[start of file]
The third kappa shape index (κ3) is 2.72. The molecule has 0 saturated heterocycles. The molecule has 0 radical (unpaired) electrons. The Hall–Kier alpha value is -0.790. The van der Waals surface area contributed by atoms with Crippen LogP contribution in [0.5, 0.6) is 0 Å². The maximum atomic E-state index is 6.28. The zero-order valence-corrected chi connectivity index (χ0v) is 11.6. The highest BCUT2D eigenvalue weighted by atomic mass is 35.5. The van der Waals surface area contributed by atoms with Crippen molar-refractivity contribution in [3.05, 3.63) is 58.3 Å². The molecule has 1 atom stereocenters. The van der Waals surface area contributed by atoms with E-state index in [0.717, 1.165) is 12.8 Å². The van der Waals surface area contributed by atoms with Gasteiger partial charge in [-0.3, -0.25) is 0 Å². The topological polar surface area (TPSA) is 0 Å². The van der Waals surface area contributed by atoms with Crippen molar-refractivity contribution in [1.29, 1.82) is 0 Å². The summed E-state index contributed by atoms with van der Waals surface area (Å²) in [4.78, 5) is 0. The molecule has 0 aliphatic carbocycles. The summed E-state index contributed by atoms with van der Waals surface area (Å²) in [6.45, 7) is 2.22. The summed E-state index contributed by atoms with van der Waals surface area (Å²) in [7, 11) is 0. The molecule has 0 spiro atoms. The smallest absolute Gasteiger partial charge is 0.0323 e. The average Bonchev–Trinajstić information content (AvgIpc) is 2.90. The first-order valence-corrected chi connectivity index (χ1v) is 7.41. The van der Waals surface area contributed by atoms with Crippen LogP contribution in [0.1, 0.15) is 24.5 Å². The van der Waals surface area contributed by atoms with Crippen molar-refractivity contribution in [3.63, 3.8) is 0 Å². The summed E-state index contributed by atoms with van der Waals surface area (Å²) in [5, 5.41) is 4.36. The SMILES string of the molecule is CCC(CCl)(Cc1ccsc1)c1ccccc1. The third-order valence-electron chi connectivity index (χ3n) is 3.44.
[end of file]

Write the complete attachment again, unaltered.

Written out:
The third kappa shape index (κ3) is 2.72. The molecule has 0 saturated heterocycles. The molecule has 0 radical (unpaired) electrons. The Hall–Kier alpha value is -0.790. The van der Waals surface area contributed by atoms with Crippen LogP contribution in [0.5, 0.6) is 0 Å². The maximum atomic E-state index is 6.28. The zero-order valence-corrected chi connectivity index (χ0v) is 11.6. The highest BCUT2D eigenvalue weighted by atomic mass is 35.5. The van der Waals surface area contributed by atoms with Crippen molar-refractivity contribution in [3.05, 3.63) is 58.3 Å². The molecule has 1 atom stereocenters. The van der Waals surface area contributed by atoms with E-state index in [0.717, 1.165) is 12.8 Å². The van der Waals surface area contributed by atoms with Gasteiger partial charge in [-0.3, -0.25) is 0 Å². The topological polar surface area (TPSA) is 0 Å². The van der Waals surface area contributed by atoms with Crippen molar-refractivity contribution in [1.29, 1.82) is 0 Å². The summed E-state index contributed by atoms with van der Waals surface area (Å²) in [4.78, 5) is 0. The molecule has 0 aliphatic carbocycles. The summed E-state index contributed by atoms with van der Waals surface area (Å²) in [6.45, 7) is 2.22. The summed E-state index contributed by atoms with van der Waals surface area (Å²) in [7, 11) is 0. The molecule has 0 spiro atoms. The smallest absolute Gasteiger partial charge is 0.0323 e. The average Bonchev–Trinajstić information content (AvgIpc) is 2.90. The first-order valence-corrected chi connectivity index (χ1v) is 7.41. The van der Waals surface area contributed by atoms with Crippen LogP contribution in [0.1, 0.15) is 24.5 Å². The van der Waals surface area contributed by atoms with Crippen molar-refractivity contribution in [3.63, 3.8) is 0 Å². The summed E-state index contributed by atoms with van der Waals surface area (Å²) in [5, 5.41) is 4.36. The SMILES string of the molecule is CCC(CCl)(Cc1ccsc1)c1ccccc1. The third-order valence-electron chi connectivity index (χ3n) is 3.44.